404 F2d 675 United States Fioravanti v. Yeager

404 F.2d 675

UNITED STATES of America ex rel. John FIORAVANTI, No. 41785, Appellant,
v.
Howard YEAGER, Principal Keeper, New Jersey State Prison, Trenton, Appellee.

No. 17143.

United States Court of Appeals Third Circuit.

Argued October 11, 1968.

Decided December 17, 1968.

Joel J. Finer, Flushing, N. Y., for appellant.

Elliot L. Katz, Freehold, N. J. (Vincent P. Keuper, Monmouth County Prosecutor, Freehold, N. J., Thomas L. Yaccarino, Asst. County Prosecutor, on the brief), for appellee.

Before McLAUGHLIN, STALEY and VAN DUSEN, Circuit Judges.

OPINION OF THE COURT

PER CURIAM.

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1

Appellant was convicted in the state court of breaking and entering with intent to steal, receiving stolen property and possessing burglary tools. His conviction was affirmed on appeal to the New Jersey Supreme Court and the United States Supreme Court denied certiorari. This proceeding is an appeal from the denial by the District Court of appellant's application for a writ of habeas corpus.

2

The basic question before us is whether appellant in effect testified on his own behalf at his trial and so justified comment by the trial judge in his charge that defendant had failed to deny other major evidence against him.

3

Two people were indicted for the robbery involved, one Belardo and appellant. Belardo pleaded guilty and was a trial witness on behalf of appellant. He testified that he alone committed the robbery and that Fioravanti did not take any part in it. The robbery with its subsequent events occurred during the late night of July 19, 1962 and early morning of July 20, 1962. At the trial the state presented impressive evidence that appellant and Belardo committed the offense. Appellant did not take the witness stand. There was police testimony that appellant's automobile had been under surveillance the night of the robbery. Following the latter, appellant and Belardo in appellant's automobile were arrested. The bundles which they had been seen putting into the car contained the proceeds of the robbery and burglar tools. The police at that time took possession of the trousers appellant was then wearing. There was evidence that the particles found on them were identical to paint and safe lining from the safe which had been robbed. The trousers were marked into evidence. The trial took place almost two years after the crime. The police officer who had identified the trousers was examined very carefully by defense counsel regarding appellant's trial appearance as compared to how he looked on the night of the robbery. A series of leading questions were asked as follows:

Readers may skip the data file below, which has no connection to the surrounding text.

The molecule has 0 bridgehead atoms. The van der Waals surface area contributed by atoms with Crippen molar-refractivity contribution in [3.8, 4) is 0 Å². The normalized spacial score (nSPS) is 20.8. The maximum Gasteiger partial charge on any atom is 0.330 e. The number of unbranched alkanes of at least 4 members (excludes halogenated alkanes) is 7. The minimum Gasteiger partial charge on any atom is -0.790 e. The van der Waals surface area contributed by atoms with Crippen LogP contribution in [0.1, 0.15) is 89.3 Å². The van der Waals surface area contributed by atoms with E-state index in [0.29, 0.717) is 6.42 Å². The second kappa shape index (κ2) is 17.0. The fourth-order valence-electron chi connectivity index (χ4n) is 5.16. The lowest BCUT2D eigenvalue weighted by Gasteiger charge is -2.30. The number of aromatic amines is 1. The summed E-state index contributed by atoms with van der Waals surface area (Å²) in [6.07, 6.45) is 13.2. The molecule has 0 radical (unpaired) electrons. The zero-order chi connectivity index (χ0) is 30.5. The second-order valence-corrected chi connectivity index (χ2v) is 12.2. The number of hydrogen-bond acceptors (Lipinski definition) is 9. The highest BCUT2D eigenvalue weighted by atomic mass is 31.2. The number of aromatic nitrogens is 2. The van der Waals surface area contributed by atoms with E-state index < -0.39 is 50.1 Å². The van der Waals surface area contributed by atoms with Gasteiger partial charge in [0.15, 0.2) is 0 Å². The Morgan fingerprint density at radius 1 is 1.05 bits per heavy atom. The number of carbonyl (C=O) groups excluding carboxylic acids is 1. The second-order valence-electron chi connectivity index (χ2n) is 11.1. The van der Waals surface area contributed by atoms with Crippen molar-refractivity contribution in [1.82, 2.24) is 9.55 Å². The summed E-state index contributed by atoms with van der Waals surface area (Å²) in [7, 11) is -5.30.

4

"Q. Does Fioravanti look about the same now as he did at that time?

5

A. Without the glasses, his hair was mussed up a little bit.

6

Q. But his build is about the same, is it not?

7

A. I can't tell with that jacket on. That night he had a dark T-shirt, black and white T-shirt on, I have to see him without the jacket to really tell.

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8

Mr. Frankel: (To Mr. Fioravanti) Do you want to stand up for a minute and take your coat off?

9

The Witness: From all appearances he looks the same as he did that night.

10

Q. From all appearances he looks the same? Thank you. (Tr. 157a)."

11

The above, as is frankly stated in appellant's brief, was in deliberate preparation for the defense maneuver which came later:

12

"As previously noted, defense counsel elicited testimony from a prosecution witness that petitioner, from all appearances, looked the same at the trial as he did the night of the arrest. (Tr. 157a). Having adduced evidence of constancy of girth, petitioner wore the black pants for the jury's observation. (Tr. 311a-312a)."

13

As the final element of the affirmative defense proof appellant's counsel stated to the judge that he would like defendant Fioravanti to go into the jury room and put on the black trousers above mentioned. Counsel said "I expect to rest after that is done, after that and make a motion." The judge permitted this. Fioravanti put the trousers on, returned to the court room and removed his jacket at the request of his lawyer. Then as quoted above from appellant's brief "Having adduced evidence of constancy of girth, petitioner wore the black pants for the jury's observation." The vital importance of that evidence to the entire defense theory was immediately thereafter and dramatically presented to the jury by Fioravanti's lawyer in his summation for his client when he said:

14